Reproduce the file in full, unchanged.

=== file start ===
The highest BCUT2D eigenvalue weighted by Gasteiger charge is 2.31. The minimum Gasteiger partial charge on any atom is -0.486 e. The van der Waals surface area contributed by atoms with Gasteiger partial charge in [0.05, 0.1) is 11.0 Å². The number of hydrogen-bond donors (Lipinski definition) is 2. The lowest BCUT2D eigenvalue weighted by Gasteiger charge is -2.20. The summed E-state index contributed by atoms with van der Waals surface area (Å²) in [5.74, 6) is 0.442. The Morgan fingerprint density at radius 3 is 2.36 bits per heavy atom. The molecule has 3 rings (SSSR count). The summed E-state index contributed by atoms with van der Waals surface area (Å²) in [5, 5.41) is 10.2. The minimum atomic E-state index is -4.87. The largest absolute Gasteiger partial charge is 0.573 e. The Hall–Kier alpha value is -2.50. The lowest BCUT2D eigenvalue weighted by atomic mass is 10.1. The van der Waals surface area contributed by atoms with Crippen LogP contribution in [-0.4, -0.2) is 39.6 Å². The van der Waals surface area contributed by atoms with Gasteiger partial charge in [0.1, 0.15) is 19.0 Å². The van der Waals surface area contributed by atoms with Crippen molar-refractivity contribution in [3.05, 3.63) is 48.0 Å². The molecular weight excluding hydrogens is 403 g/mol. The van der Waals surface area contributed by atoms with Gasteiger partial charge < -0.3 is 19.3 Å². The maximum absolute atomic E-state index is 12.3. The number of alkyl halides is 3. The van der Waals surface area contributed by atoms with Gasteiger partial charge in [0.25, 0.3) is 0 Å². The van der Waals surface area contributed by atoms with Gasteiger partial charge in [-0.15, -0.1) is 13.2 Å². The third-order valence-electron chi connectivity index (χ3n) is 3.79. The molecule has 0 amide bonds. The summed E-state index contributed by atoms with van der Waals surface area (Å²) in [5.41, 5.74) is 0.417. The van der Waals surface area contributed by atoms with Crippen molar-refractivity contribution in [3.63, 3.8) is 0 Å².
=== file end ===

The highest BCUT2D eigenvalue weighted by Gasteiger charge is 2.31. The minimum Gasteiger partial charge on any atom is -0.486 e. The van der Waals surface area contributed by atoms with Gasteiger partial charge in [0.05, 0.1) is 11.0 Å². The number of hydrogen-bond donors (Lipinski definition) is 2. The lowest BCUT2D eigenvalue weighted by Gasteiger charge is -2.20. The summed E-state index contributed by atoms with van der Waals surface area (Å²) in [5.74, 6) is 0.442. The Morgan fingerprint density at radius 3 is 2.36 bits per heavy atom. The molecule has 3 rings (SSSR count). The summed E-state index contributed by atoms with van der Waals surface area (Å²) in [5, 5.41) is 10.2. The minimum atomic E-state index is -4.87. The largest absolute Gasteiger partial charge is 0.573 e. The Hall–Kier alpha value is -2.50. The lowest BCUT2D eigenvalue weighted by atomic mass is 10.1. The van der Waals surface area contributed by atoms with Crippen LogP contribution in [-0.4, -0.2) is 39.6 Å². The van der Waals surface area contributed by atoms with Gasteiger partial charge in [0.1, 0.15) is 19.0 Å². The van der Waals surface area contributed by atoms with Crippen molar-refractivity contribution in [3.05, 3.63) is 48.0 Å². The molecular weight excluding hydrogens is 403 g/mol. The van der Waals surface area contributed by atoms with Gasteiger partial charge < -0.3 is 19.3 Å². The maximum absolute atomic E-state index is 12.3. The number of alkyl halides is 3. The van der Waals surface area contributed by atoms with Gasteiger partial charge in [0.25, 0.3) is 0 Å². The van der Waals surface area contributed by atoms with Gasteiger partial charge in [-0.15, -0.1) is 13.2 Å². The third-order valence-electron chi connectivity index (χ3n) is 3.79. The molecule has 0 amide bonds. The summed E-state index contributed by atoms with van der Waals surface area (Å²) in [5.41, 5.74) is 0.417. The van der Waals surface area contributed by atoms with Crippen molar-refractivity contribution in [3.63, 3.8) is 0 Å².